Lewis Lockridge // Contributing writer
The Nashville-based band Maradeen has come a long way since their debut album earlier this year. With roots at MTSU, the band has attracted a lot of buzz lately by adding their own spin to rock ‘n’ roll music.
After playing shows for only a year, Maradeen recently released their debut album Mirage on Sept. 22.
So let’s get the most obvious question out of the way: What does Maradeen” mean?
“There was a billboard for the mayor of Nashville, Karl Dean or “Mayor Deen,” outside of the apartment I was living in, and I saw it every day. It sort of got stuck in my head,” explained Whit Murray, who plays guitar and vocals for the band.
“I thought it sounded like meridian, (which) means ‘peak.’ So that became our band’s theme: to take our music as far and deep as we can,” Murray said. “The peak is the best part.”
The band didn’t start out with all of its members as one group. Murray and Thomas Galloway — who also plays guitar and sings — were originally both members of a band named Mama’s Love, based out of Atlanta, Georgia.
Mama’s Love shared gigs with a MTSU band Afro, of which Kaitlyn Connor –who plays piano, organ, keyboards and sings vocals — was once a member.
In 2012, Murray left for Boston to pursue a degree in guitar performance at Berklee College of Music, while Galloway stayed behind at the University of Georgia.
In the summer of 2014, Murray moved back to Nashville, reached out to Kaitlyn and brought in bassist Sterling Miller and drummer Russ Garner. In 2015, Galloway rounded out the lineup after moving back to Nashville.
Their recently released, finely crafted album, Mirage, is packed with influences that range from rock ‘n’ roll to jazz fusion to Americana. Songs are marked by beautiful three-part vocal harmonies and a unique Southern flavor.
It was recorded in four days at Nashville’s Welcome to 1979 Studios. 11 tracks were recorded on the first day alone.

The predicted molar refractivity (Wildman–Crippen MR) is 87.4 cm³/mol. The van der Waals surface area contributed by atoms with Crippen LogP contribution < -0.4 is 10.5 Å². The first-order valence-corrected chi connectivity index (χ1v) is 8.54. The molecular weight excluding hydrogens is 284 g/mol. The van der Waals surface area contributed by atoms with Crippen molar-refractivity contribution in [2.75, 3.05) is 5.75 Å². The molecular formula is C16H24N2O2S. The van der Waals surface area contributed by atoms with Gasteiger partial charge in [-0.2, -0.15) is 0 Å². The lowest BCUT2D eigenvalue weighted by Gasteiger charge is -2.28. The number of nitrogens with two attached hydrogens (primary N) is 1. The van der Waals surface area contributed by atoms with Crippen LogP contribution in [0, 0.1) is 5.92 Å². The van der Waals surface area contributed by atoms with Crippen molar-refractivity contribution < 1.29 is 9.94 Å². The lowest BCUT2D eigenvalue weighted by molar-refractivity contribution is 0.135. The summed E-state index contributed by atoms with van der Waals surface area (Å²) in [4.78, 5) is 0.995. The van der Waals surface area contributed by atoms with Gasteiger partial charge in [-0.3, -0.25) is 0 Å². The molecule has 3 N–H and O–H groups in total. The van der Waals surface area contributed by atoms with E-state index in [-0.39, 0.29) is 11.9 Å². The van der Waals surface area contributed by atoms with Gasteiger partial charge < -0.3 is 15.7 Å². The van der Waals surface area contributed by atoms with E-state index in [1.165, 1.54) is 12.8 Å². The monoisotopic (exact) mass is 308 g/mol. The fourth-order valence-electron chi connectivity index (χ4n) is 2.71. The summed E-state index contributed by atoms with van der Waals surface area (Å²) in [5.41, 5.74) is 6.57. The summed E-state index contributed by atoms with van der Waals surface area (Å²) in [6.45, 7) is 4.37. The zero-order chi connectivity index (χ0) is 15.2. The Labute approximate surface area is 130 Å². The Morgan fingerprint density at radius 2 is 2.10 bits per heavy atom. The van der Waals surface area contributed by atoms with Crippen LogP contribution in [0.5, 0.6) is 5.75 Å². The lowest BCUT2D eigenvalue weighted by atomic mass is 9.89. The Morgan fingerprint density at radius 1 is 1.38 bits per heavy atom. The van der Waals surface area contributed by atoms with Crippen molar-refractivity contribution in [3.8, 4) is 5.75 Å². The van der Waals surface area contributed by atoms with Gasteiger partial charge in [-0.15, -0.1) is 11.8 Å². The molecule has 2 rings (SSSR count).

“Recording at Welcome to 1979 was by far the greatest experience I have ever had in a studio, because, not only were we able to get the sound we wanted, but I feel like we also succeeded in finding our sound in the 4 days we spent there,” Connor said. “There was just something about the comfort of the vintage atmosphere and the feeling that we really were stepping back in time that helped inspire us and create some really unique moments.”
The songwriting dynamic between Murray and Galloway is particularly special. Take, for example, the band’s song “Tears of Rain,” which exposes a sound the group didn’t realize they were capable of creating.
“It makes me think of those cloudy days where it’s hard to get out of bed, but you find your inspiration to do it however you can,” Miller said.
Galloway cites “Between You and Me” as a personal favorite.
“I’m a big fan of ‘Between You and Me,’ which was written before I joined the band, and has become a rarity at live shows,” Galloway said. “The layers that build throughout the song, the emotion behind the lyrics and the strings that climax at the end make it beautiful and powerful at the same time.”
While the band is proud of their record, their real passion lies in doing live shows.
Connor describes playing live as “the high you can’t buy,” and Miller calls it “the craziest rush imaginable.” The band’s fall tour dates include stops in Atlanta, Chattanooga and, of course, Nashville.
“It’s crazy to think about how we used to barely have enough music to fill a 45-minute set,” Connor said. “Now we have a large enough repertoire to not only fill that much time but to choose between songs and create a unique set list every night.”
With new music and a batch of upcoming shows, the band continues to expand its audience, getting a few steps closer to its peak.